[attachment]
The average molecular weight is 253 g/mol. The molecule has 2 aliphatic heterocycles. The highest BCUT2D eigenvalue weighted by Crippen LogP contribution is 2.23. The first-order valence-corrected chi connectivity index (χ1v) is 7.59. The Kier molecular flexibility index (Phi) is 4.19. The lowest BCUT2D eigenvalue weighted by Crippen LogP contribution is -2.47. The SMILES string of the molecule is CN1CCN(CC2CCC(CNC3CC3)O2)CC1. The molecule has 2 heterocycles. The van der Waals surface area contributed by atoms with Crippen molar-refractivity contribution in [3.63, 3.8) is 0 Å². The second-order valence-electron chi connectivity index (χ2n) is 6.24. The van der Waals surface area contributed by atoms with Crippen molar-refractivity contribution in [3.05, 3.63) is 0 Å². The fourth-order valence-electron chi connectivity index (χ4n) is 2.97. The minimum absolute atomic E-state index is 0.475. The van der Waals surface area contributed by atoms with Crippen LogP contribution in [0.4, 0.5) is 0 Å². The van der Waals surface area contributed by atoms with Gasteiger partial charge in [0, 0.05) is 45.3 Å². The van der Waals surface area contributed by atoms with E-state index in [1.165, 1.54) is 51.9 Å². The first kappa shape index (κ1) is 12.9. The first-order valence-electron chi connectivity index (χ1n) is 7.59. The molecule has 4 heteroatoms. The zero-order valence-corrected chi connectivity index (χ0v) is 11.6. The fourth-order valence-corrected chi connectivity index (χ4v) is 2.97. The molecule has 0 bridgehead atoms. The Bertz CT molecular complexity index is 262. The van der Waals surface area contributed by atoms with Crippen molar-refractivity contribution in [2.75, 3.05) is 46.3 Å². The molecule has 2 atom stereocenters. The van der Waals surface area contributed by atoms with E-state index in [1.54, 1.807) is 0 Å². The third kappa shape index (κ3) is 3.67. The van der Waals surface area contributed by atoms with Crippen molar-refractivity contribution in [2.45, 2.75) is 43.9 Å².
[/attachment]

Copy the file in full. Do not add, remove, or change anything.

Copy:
The average molecular weight is 253 g/mol. The molecule has 2 aliphatic heterocycles. The highest BCUT2D eigenvalue weighted by Crippen LogP contribution is 2.23. The first-order valence-corrected chi connectivity index (χ1v) is 7.59. The Kier molecular flexibility index (Phi) is 4.19. The lowest BCUT2D eigenvalue weighted by Crippen LogP contribution is -2.47. The SMILES string of the molecule is CN1CCN(CC2CCC(CNC3CC3)O2)CC1. The molecule has 2 heterocycles. The van der Waals surface area contributed by atoms with Crippen molar-refractivity contribution in [3.63, 3.8) is 0 Å². The second-order valence-electron chi connectivity index (χ2n) is 6.24. The van der Waals surface area contributed by atoms with Crippen molar-refractivity contribution in [3.05, 3.63) is 0 Å². The fourth-order valence-electron chi connectivity index (χ4n) is 2.97. The minimum absolute atomic E-state index is 0.475. The van der Waals surface area contributed by atoms with Crippen LogP contribution in [0.4, 0.5) is 0 Å². The van der Waals surface area contributed by atoms with Gasteiger partial charge in [0, 0.05) is 45.3 Å². The van der Waals surface area contributed by atoms with E-state index in [1.165, 1.54) is 51.9 Å². The first kappa shape index (κ1) is 12.9. The first-order valence-electron chi connectivity index (χ1n) is 7.59. The molecule has 4 heteroatoms. The zero-order valence-corrected chi connectivity index (χ0v) is 11.6. The fourth-order valence-corrected chi connectivity index (χ4v) is 2.97. The molecule has 0 bridgehead atoms. The Bertz CT molecular complexity index is 262. The van der Waals surface area contributed by atoms with Crippen molar-refractivity contribution in [2.75, 3.05) is 46.3 Å². The molecule has 2 atom stereocenters. The van der Waals surface area contributed by atoms with E-state index in [1.54, 1.807) is 0 Å². The third kappa shape index (κ3) is 3.67. The van der Waals surface area contributed by atoms with Crippen molar-refractivity contribution in [2.45, 2.75) is 43.9 Å².